Immediately change direction if your dog starts to pull or walk ahead. You might have to do it multiple times before the dog gets it. The moment your dog starts walking beside you properly, quickly reward the dog by letting him or her sniff the grass (that’s right grass-sniffing can be rewarding to a dog) or get a treat. The tricky part is to catch your dog doing right and affirm immediately to help the dog associate that certain behavioural display is desirable. If, after rewarding your dog, he or she falls back into the same bad habits in the next instance, conduct the correction-reward process all over again. Patience is a virtue when training your dog.
Dogs not sitting on command
Pulling at the leash upwards (like a choking action) quite forcefully or physically pushing the dog’s butt down to force them to comply to the ‘sit’ command may not be ideal. What one can try is to use food in hand as a lure. Place your hand (with an irresistible treat enclosed in hand) in front of their nose and direct the dog into a sit position. When they do sit, let the dog have the treat as a reward. When you need to physically bring a dog into a sit position – very gently push their butt down with the food lure still in front of their nose guiding the dog into the sit position.
A correction for a dog must always be followed by a reward.
Anything that excites the dog can be use as a reward. It may be letting a dog sniff at the grass, positive praise and of course, food. For example, Scott loves playing with a ball, however he is an anti-social dog. He’ll walk away or sit down when another dog sniffs him (this is the way dogs socialise when they first meet one another). One day Scott meets a very calm and friendly dog and decides not to sit down or walk away for just 2 seconds. Upon seeing that, I will grab his favourite ball and play fetch with him for awhile. That becomes a reward for him. Scott learns that he will get rewarded if he lets another dog sniff him. Isn’t that wonderful? Dogs are just so easy to please, we just have to learn to understand how to harness that strength.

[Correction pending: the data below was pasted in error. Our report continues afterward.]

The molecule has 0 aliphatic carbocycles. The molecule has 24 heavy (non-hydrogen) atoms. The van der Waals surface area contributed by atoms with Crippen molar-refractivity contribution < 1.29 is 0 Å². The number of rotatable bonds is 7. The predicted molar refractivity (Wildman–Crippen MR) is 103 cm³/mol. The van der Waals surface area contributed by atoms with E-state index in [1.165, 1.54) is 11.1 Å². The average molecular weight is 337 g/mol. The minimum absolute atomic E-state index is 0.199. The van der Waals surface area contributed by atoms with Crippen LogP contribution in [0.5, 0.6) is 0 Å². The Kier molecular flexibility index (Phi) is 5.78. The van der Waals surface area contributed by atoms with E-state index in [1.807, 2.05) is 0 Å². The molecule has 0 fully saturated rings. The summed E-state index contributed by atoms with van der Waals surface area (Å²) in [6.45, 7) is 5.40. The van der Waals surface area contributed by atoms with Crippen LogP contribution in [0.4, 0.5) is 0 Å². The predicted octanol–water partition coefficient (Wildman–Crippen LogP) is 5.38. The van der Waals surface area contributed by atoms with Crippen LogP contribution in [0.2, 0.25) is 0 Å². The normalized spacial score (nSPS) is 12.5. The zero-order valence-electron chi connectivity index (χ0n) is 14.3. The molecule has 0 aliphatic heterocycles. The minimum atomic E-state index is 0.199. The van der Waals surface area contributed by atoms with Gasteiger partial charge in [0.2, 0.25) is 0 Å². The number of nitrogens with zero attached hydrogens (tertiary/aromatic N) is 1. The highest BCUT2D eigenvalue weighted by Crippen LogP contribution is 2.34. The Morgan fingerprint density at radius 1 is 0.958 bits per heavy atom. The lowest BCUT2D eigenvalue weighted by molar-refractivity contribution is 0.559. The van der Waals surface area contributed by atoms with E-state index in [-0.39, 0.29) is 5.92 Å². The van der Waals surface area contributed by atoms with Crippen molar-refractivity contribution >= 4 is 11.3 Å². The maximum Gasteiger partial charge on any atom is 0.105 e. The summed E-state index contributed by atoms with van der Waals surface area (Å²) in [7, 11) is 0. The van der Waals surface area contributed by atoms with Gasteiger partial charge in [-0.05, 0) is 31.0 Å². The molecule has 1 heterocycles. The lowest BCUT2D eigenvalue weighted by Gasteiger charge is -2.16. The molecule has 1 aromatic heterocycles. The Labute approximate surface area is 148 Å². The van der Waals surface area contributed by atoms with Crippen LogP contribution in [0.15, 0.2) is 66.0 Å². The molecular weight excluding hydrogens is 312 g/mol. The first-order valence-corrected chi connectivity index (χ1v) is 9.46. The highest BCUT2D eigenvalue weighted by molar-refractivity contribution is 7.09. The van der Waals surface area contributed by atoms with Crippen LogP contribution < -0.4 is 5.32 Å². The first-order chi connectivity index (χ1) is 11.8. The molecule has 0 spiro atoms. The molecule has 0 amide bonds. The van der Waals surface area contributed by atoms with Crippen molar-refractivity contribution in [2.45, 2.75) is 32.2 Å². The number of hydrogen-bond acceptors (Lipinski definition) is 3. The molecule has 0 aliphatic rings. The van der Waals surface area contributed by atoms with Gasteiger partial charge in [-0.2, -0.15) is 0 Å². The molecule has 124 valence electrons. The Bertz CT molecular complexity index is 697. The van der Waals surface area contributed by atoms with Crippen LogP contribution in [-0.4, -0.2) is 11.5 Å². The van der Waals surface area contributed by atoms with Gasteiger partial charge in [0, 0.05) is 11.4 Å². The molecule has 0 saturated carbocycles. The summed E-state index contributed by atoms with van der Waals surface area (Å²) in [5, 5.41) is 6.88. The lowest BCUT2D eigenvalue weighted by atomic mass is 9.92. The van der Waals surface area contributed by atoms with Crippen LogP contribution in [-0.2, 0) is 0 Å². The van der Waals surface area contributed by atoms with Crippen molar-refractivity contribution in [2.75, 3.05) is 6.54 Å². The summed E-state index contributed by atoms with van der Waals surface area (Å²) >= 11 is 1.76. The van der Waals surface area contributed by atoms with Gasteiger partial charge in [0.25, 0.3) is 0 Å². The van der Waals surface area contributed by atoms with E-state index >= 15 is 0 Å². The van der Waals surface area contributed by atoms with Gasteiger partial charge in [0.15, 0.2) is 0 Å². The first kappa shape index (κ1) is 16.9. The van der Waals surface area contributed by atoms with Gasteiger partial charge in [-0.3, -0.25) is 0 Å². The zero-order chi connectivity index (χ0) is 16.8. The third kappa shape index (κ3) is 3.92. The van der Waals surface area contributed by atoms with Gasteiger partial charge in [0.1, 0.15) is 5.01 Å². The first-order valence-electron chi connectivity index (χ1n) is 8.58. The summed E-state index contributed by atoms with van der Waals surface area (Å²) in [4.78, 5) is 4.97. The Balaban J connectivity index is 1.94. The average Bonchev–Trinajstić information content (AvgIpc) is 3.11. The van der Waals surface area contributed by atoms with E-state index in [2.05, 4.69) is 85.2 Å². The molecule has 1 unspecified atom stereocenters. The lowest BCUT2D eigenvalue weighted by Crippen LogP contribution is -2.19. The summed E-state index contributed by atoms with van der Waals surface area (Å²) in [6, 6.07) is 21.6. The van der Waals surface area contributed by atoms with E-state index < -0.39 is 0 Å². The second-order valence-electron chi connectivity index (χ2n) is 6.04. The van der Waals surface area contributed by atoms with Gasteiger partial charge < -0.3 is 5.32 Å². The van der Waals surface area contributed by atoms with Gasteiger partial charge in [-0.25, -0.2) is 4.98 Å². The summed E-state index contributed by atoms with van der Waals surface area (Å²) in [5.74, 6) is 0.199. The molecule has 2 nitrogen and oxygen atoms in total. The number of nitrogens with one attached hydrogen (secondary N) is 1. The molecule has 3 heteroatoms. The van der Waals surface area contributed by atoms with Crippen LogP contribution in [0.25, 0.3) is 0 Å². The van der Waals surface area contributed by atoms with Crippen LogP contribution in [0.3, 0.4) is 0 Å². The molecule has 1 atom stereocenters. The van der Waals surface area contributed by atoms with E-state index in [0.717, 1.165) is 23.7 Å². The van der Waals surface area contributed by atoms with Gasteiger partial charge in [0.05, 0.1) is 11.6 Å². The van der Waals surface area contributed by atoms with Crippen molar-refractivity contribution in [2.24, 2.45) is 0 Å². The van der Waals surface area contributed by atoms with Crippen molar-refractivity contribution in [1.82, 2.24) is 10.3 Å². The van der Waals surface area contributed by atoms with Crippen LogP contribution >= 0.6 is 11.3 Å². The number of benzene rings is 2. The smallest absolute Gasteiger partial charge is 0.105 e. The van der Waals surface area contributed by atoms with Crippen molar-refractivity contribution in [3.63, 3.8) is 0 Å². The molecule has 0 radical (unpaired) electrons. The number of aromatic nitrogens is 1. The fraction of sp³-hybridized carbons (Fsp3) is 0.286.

For correction methods, canning the dog (depending on which country and culture you’re from), yelling at the dog, bringing the dog to a time-out corner (we will talk about time-out corner another time), not feeding the dog are not encouraged. Correction can be as simple and gentle as ignoring, walking away, changing direction or making a firm sound that’s consistently used for correction only (it doesn’t have to be loud). Dogs don’t rationalise and they won’t remember after 1-3 seconds the act that you disapprove. For example, Bob tends to bark non-stop during walks when he meets another dog. Bob’s owner keeps pulling on the leash to control him. On some occasion, they cave in and allow a hyper-excited Bob rush to another dog to allow him a sniff since they recognise that is how dogs make friends or what he wants. However, this will only help intensify Bob’s barking, as he will associate that he needs to pull and bark a lot to get rewarded (sniffing another dog). To implement a correction for such behaviour is just by changing direction, walking away from the other dog. I don’t mean tugging on the leash and choking Bob. Just change direction and brandish out his favourite treat in front of his nose and lure him into a sit position, facing away from the other dog. Rewarding him once his excitement has gone down significantly. Of course this takes patience. You may probably need to repeat your correct-reward cycle repeatedly until the dog is able to walk pass other dogs without reacting with hyper-excitement. Follow through your training with a reward, i.e. allow him to sniff the other dog eventually as a reward. (if your dog is reactive is such scenario, consult a professional)
Always understand how dogs think and learn before starting to implement corrective methods learnt from various sources, – indeed the methods can either work against or for you.
Note: Popping of the leash has been taught by many trainers and behaviourist, however, this has to be done properly and the right way, if not it becomes a negative act and is counter-effective. Therefore, for my clients, I teach and advocate more positive approaches.
by Ezra Koh